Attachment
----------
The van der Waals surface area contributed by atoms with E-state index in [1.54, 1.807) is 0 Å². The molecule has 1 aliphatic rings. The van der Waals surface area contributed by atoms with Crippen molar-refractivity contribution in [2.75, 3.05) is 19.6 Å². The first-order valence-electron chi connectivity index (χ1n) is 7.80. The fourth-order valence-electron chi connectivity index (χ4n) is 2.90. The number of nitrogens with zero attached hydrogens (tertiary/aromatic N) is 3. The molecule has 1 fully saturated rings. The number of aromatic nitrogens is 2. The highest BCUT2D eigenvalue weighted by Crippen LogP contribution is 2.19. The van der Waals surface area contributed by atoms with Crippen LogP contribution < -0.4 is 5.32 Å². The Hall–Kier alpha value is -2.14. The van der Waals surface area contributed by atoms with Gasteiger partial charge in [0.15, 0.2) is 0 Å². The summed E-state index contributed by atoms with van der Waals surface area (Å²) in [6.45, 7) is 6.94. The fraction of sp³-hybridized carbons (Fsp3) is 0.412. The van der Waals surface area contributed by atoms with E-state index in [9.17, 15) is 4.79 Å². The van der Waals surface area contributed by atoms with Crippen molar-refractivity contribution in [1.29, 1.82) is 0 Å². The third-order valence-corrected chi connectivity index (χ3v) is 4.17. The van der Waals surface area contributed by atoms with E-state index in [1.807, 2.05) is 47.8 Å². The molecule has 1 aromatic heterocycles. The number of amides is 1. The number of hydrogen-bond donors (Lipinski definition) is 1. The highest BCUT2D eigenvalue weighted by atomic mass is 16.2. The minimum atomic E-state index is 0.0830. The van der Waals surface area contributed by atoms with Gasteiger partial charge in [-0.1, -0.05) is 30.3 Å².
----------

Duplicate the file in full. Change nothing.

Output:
The van der Waals surface area contributed by atoms with E-state index in [1.54, 1.807) is 0 Å². The molecule has 1 aliphatic rings. The van der Waals surface area contributed by atoms with Crippen molar-refractivity contribution in [2.75, 3.05) is 19.6 Å². The first-order valence-electron chi connectivity index (χ1n) is 7.80. The fourth-order valence-electron chi connectivity index (χ4n) is 2.90. The number of nitrogens with zero attached hydrogens (tertiary/aromatic N) is 3. The molecule has 1 fully saturated rings. The number of aromatic nitrogens is 2. The highest BCUT2D eigenvalue weighted by Crippen LogP contribution is 2.19. The van der Waals surface area contributed by atoms with Crippen LogP contribution < -0.4 is 5.32 Å². The Hall–Kier alpha value is -2.14. The van der Waals surface area contributed by atoms with Gasteiger partial charge in [0.15, 0.2) is 0 Å². The summed E-state index contributed by atoms with van der Waals surface area (Å²) in [6.45, 7) is 6.94. The fraction of sp³-hybridized carbons (Fsp3) is 0.412. The van der Waals surface area contributed by atoms with E-state index in [9.17, 15) is 4.79 Å². The van der Waals surface area contributed by atoms with Crippen molar-refractivity contribution in [1.29, 1.82) is 0 Å². The third-order valence-corrected chi connectivity index (χ3v) is 4.17. The van der Waals surface area contributed by atoms with E-state index in [1.807, 2.05) is 47.8 Å². The molecule has 1 aromatic heterocycles. The number of amides is 1. The number of hydrogen-bond donors (Lipinski definition) is 1. The highest BCUT2D eigenvalue weighted by atomic mass is 16.2. The minimum atomic E-state index is 0.0830. The van der Waals surface area contributed by atoms with Gasteiger partial charge in [-0.1, -0.05) is 30.3 Å².